Institute for War and Peace Reporting | Giving Voice, Driving Change
Armenia's Yezidis Reach Out to Iraqi Kin
Yezidis protest outside the Armenia government building on August 7. (Photo: Boris Murazi)
Rya Taza, a Yezidi village in Armenia. (Photo: Nazik Armenakyan)
Members of Armenia’s 50,000-strong Yezidi community are urging their government to do more to help their fellow-believers who are threatened by Islamic insurgents in Iraq.
Some 400,000 Yezidis have fled their homes, either finding shelter in Turkey or Syria, or seeking a safe place inside Iraq. The plight of thousands of people in the Sinjar Mountains attracted world attention and prompted Western airdrops of food and water.
News of their plight has sparked action among Armenia’s Yezidis.
“We talk to our brothers every day. Today we heard that the Islamists issued an ultimatum to three Yezidi villages and gave them three days to renounce their faith. The residents of two of the villages managed to flee, but 80 men were killed in the third village, and the women and girls were taken to the town of Tal Afar and sold into slavery,” said Mamet Amiryan, deputy head of Armenia’s National Union of Yezidis.
The world’s two million Yezidis, who speak a Kurdish language, are spread throughout the Middle East. Their unique religion has pre-Islamic roots and is connected to the ancient Zoroastrian faith. The Islamic State of Iraq and Syria – or the Islamic State as it now styles itself – is intolerant of anything outside its own fundamentalist Sunni views and has given the Yezidis a stark choice – convert or die.
“The Iraqi government has even published reports that the Islamist extremists buried 500 women and children alive and beheaded our priests,” Boris Murazi, head of a Yezidi organisation called Minjar, told IWPR.
A spokesman for President Serzh Sargsyan said on August 18 that Armenia was deeply concerned by the reports of bloodshed.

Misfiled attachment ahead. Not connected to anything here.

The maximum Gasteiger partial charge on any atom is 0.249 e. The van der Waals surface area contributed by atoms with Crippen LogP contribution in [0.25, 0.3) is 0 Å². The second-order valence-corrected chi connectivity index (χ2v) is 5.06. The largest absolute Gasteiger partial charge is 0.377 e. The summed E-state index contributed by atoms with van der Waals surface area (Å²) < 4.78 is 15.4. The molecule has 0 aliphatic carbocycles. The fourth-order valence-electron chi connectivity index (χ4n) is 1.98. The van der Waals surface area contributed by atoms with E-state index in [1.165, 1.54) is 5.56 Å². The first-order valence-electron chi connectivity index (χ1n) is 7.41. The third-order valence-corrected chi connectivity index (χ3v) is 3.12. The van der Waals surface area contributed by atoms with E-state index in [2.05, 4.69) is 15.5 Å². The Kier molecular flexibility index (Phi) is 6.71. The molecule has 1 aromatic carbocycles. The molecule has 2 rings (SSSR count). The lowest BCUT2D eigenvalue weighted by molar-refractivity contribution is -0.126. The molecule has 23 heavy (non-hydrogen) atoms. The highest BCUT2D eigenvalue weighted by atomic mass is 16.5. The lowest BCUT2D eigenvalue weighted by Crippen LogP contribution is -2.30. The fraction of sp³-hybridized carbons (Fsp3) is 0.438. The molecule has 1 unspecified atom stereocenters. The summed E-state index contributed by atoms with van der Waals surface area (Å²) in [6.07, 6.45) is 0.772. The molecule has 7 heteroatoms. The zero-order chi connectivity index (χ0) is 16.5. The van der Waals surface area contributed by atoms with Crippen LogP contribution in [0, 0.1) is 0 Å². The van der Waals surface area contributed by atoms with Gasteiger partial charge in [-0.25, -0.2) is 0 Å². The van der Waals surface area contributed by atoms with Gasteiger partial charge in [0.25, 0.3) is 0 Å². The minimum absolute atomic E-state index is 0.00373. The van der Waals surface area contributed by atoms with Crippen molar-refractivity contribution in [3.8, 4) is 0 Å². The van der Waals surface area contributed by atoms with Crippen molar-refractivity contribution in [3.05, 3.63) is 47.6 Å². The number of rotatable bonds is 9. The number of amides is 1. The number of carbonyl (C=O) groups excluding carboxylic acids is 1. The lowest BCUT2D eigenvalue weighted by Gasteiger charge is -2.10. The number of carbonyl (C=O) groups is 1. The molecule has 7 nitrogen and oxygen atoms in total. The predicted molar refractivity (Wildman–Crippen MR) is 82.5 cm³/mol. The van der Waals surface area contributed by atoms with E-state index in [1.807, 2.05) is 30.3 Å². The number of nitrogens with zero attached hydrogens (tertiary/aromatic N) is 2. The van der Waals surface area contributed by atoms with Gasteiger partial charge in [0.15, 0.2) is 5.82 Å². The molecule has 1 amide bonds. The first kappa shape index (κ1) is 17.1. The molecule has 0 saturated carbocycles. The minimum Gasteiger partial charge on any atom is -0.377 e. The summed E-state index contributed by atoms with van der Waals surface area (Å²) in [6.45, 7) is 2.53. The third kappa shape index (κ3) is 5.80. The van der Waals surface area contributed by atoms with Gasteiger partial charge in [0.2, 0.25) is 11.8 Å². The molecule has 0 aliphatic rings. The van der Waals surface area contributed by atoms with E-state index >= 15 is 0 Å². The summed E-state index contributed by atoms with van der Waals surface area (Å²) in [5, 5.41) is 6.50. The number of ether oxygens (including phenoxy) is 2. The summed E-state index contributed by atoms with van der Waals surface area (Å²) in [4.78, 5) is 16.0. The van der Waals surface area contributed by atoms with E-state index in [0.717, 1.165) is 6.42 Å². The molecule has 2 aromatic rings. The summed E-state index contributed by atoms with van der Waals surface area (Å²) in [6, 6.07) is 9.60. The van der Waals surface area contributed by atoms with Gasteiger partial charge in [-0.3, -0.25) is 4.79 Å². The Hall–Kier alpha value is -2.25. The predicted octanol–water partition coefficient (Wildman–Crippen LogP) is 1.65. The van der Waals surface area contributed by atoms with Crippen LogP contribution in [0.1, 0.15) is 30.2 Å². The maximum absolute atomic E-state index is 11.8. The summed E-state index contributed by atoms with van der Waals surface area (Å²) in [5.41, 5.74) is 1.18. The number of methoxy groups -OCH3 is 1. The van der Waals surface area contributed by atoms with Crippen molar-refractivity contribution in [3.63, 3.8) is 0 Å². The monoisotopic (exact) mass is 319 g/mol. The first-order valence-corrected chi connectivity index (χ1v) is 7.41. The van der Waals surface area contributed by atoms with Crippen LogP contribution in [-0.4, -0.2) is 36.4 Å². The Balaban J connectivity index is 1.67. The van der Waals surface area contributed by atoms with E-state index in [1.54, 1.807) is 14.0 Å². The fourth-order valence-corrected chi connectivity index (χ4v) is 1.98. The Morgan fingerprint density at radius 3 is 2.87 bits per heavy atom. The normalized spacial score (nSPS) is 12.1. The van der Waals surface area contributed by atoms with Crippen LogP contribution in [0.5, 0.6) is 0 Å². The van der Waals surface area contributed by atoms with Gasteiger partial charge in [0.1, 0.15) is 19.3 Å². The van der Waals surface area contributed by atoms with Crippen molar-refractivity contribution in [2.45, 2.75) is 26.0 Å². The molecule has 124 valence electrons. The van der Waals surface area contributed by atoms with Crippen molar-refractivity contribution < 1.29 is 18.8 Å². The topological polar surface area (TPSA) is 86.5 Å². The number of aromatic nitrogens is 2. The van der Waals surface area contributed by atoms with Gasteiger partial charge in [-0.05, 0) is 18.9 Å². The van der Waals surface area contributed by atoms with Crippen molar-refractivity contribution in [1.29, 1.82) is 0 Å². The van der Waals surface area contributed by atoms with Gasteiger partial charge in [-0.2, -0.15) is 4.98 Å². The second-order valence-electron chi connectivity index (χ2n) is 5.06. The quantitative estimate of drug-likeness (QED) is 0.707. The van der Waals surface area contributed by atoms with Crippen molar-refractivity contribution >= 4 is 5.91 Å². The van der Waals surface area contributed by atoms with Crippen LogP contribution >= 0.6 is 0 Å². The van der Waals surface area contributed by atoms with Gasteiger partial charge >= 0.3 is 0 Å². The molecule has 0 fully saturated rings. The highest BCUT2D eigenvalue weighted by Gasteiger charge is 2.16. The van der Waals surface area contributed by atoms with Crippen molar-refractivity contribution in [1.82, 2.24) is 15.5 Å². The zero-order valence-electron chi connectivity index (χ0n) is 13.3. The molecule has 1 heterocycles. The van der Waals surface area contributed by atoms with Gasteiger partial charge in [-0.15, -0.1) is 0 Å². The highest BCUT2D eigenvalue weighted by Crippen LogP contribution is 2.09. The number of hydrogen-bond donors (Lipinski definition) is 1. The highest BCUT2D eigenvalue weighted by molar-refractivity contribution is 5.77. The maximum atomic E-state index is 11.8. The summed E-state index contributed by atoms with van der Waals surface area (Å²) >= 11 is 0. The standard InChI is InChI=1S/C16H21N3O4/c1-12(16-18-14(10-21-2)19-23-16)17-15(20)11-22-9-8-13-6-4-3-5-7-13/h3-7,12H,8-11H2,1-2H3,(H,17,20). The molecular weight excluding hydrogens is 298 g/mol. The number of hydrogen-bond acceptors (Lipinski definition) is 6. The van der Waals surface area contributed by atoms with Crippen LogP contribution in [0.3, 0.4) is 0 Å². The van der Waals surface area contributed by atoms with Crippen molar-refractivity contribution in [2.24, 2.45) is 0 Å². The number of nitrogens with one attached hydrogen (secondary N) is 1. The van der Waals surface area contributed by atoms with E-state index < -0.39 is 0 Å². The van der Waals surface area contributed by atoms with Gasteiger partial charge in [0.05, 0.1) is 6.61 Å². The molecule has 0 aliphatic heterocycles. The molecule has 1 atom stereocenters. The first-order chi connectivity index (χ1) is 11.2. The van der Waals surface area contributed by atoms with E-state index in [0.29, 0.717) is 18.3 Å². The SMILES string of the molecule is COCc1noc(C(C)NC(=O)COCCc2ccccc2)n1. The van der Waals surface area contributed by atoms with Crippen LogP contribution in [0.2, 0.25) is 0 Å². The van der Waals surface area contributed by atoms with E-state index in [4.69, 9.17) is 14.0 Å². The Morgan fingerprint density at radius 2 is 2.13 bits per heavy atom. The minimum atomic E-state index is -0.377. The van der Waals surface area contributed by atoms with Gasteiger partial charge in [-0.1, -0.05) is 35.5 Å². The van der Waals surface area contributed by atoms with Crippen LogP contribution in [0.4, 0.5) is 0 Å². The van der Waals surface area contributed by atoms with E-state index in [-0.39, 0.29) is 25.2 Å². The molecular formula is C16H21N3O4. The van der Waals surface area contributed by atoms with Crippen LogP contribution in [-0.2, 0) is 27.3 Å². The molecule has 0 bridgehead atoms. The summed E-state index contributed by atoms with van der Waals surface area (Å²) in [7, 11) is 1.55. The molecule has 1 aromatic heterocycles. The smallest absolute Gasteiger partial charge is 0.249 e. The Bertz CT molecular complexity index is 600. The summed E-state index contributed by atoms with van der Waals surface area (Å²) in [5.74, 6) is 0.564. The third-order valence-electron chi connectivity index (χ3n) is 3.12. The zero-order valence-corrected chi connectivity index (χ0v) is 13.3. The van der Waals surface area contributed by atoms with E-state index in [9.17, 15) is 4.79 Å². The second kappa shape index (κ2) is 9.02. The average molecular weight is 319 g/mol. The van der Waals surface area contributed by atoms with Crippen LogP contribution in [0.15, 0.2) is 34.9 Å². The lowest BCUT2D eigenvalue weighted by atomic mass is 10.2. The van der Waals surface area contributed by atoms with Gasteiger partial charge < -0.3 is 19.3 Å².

“The president has ordered the foreign ministry and the heads of the country’s diplomatic missions to redouble efforts to raise this question at international level,” the spokesman said.
He said the government in Yerevan would consider sending humanitarian aid to the refugees.
Murazi said that after meeting Yezidi community members, Deputy Prime Minister Armen Gevorgyan promised that 50,000 US dollars would to be spent on humanitarian aid.
“But he said we had to send it to Iraq ourselves,” Murazi said. “We suggested giving the money to the United Nations, which is organising aid distribution.”
Foreign Ministry spokesman Tigran Balayan said talks were ongoing about how to get funds to the intended beneficiaries.
Murazi and others are comparing events in Iraq to the mass killings of Armenians in the Ottoman Empire in 1915.
“All this will be like the Armenian genocide if no one does anything and the expulsion of the Yezidis continues,” he said. “The Armenians managed to save one small corner of their homeland – modern-day Armenia – but we won’t manage even that.”
Ruben Melkonyan, deputy head of the department of Oriental studies at Yerevan State University, said Armenians needed to reach out and help the Yezidis.
“If the genocide of the Armenians had been condemned, then there wouldn’t have been new ones,” he said. “Until that happens, we will continue to witness new genocides.”
Murazi said many of the displaced Yezidis would welcome a chance to move to Armenia, just as many Christian Armenians from Syria have done. But he said the government was blocking this because there is no fast-track visa arrangement in place with Iraq.
“There are 15 empty houses in our villages, and we could put them there,” said Alik Namoyan, head of the the Yezidi village of Mirak. “We are ready to offer them assistance and give them everything they need – provisions, bedding and livestock. What else could we do? Our brothers are in trouble.”
Gayane Mkrtchyan is a journalist with ArmeniaNow.com.
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